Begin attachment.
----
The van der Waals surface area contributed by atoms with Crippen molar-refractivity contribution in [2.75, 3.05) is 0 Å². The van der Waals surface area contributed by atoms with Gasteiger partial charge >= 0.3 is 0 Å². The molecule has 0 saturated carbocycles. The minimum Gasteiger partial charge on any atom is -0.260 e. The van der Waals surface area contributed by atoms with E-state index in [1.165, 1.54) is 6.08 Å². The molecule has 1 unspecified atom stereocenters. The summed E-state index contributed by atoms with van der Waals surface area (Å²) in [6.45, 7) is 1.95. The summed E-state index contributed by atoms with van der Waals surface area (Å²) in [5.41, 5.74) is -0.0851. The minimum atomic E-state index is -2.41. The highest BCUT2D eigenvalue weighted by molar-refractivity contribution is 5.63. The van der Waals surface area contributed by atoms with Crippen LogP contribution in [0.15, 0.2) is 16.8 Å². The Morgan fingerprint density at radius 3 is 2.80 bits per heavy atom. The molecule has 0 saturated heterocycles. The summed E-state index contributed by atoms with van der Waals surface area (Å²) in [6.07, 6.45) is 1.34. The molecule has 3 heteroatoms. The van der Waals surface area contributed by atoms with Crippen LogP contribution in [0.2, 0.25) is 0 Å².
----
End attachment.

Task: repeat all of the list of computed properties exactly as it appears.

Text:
The van der Waals surface area contributed by atoms with Crippen molar-refractivity contribution in [2.75, 3.05) is 0 Å². The van der Waals surface area contributed by atoms with Gasteiger partial charge >= 0.3 is 0 Å². The molecule has 0 saturated carbocycles. The minimum Gasteiger partial charge on any atom is -0.260 e. The van der Waals surface area contributed by atoms with E-state index in [1.165, 1.54) is 6.08 Å². The molecule has 1 unspecified atom stereocenters. The summed E-state index contributed by atoms with van der Waals surface area (Å²) in [6.45, 7) is 1.95. The summed E-state index contributed by atoms with van der Waals surface area (Å²) in [5.41, 5.74) is -0.0851. The minimum atomic E-state index is -2.41. The highest BCUT2D eigenvalue weighted by molar-refractivity contribution is 5.63. The van der Waals surface area contributed by atoms with Crippen LogP contribution in [0.15, 0.2) is 16.8 Å². The Morgan fingerprint density at radius 3 is 2.80 bits per heavy atom. The molecule has 0 saturated heterocycles. The summed E-state index contributed by atoms with van der Waals surface area (Å²) in [6.07, 6.45) is 1.34. The molecule has 3 heteroatoms. The van der Waals surface area contributed by atoms with Crippen LogP contribution in [0.2, 0.25) is 0 Å².